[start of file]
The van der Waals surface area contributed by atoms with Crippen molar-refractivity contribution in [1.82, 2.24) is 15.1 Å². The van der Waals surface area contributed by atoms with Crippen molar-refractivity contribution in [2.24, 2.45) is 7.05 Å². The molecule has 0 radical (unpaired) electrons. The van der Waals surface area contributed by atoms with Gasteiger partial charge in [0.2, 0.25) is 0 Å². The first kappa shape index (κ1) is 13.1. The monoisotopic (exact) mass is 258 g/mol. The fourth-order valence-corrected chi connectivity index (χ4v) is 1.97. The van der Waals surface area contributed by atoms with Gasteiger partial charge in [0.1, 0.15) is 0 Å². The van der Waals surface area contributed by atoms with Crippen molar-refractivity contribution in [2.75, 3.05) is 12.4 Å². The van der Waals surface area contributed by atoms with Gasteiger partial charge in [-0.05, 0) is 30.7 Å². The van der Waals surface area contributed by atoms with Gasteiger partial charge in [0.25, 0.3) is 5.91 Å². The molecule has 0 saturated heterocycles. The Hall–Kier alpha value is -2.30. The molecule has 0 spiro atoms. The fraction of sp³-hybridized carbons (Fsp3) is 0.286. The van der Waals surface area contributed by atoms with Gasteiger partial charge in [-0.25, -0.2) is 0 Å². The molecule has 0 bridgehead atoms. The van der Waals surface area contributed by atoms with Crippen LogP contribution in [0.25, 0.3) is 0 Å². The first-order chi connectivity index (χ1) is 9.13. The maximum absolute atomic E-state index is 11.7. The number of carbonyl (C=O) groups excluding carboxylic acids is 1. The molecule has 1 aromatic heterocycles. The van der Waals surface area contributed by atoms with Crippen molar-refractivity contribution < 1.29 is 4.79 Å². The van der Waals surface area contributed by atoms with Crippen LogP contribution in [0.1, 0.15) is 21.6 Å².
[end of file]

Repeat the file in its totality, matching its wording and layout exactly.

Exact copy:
The van der Waals surface area contributed by atoms with Crippen molar-refractivity contribution in [1.82, 2.24) is 15.1 Å². The van der Waals surface area contributed by atoms with Crippen molar-refractivity contribution in [2.24, 2.45) is 7.05 Å². The molecule has 0 radical (unpaired) electrons. The van der Waals surface area contributed by atoms with Gasteiger partial charge in [0.2, 0.25) is 0 Å². The first kappa shape index (κ1) is 13.1. The monoisotopic (exact) mass is 258 g/mol. The fourth-order valence-corrected chi connectivity index (χ4v) is 1.97. The van der Waals surface area contributed by atoms with Gasteiger partial charge in [0.1, 0.15) is 0 Å². The van der Waals surface area contributed by atoms with Crippen molar-refractivity contribution in [2.75, 3.05) is 12.4 Å². The van der Waals surface area contributed by atoms with Gasteiger partial charge in [-0.05, 0) is 30.7 Å². The van der Waals surface area contributed by atoms with Gasteiger partial charge in [0.25, 0.3) is 5.91 Å². The molecule has 0 saturated heterocycles. The Hall–Kier alpha value is -2.30. The molecule has 0 spiro atoms. The fraction of sp³-hybridized carbons (Fsp3) is 0.286. The van der Waals surface area contributed by atoms with Gasteiger partial charge in [-0.25, -0.2) is 0 Å². The molecule has 0 bridgehead atoms. The van der Waals surface area contributed by atoms with Crippen LogP contribution in [0.25, 0.3) is 0 Å². The first-order chi connectivity index (χ1) is 9.13. The maximum absolute atomic E-state index is 11.7. The number of carbonyl (C=O) groups excluding carboxylic acids is 1. The molecule has 1 aromatic heterocycles. The van der Waals surface area contributed by atoms with Crippen molar-refractivity contribution < 1.29 is 4.79 Å². The van der Waals surface area contributed by atoms with Crippen LogP contribution in [0.1, 0.15) is 21.6 Å².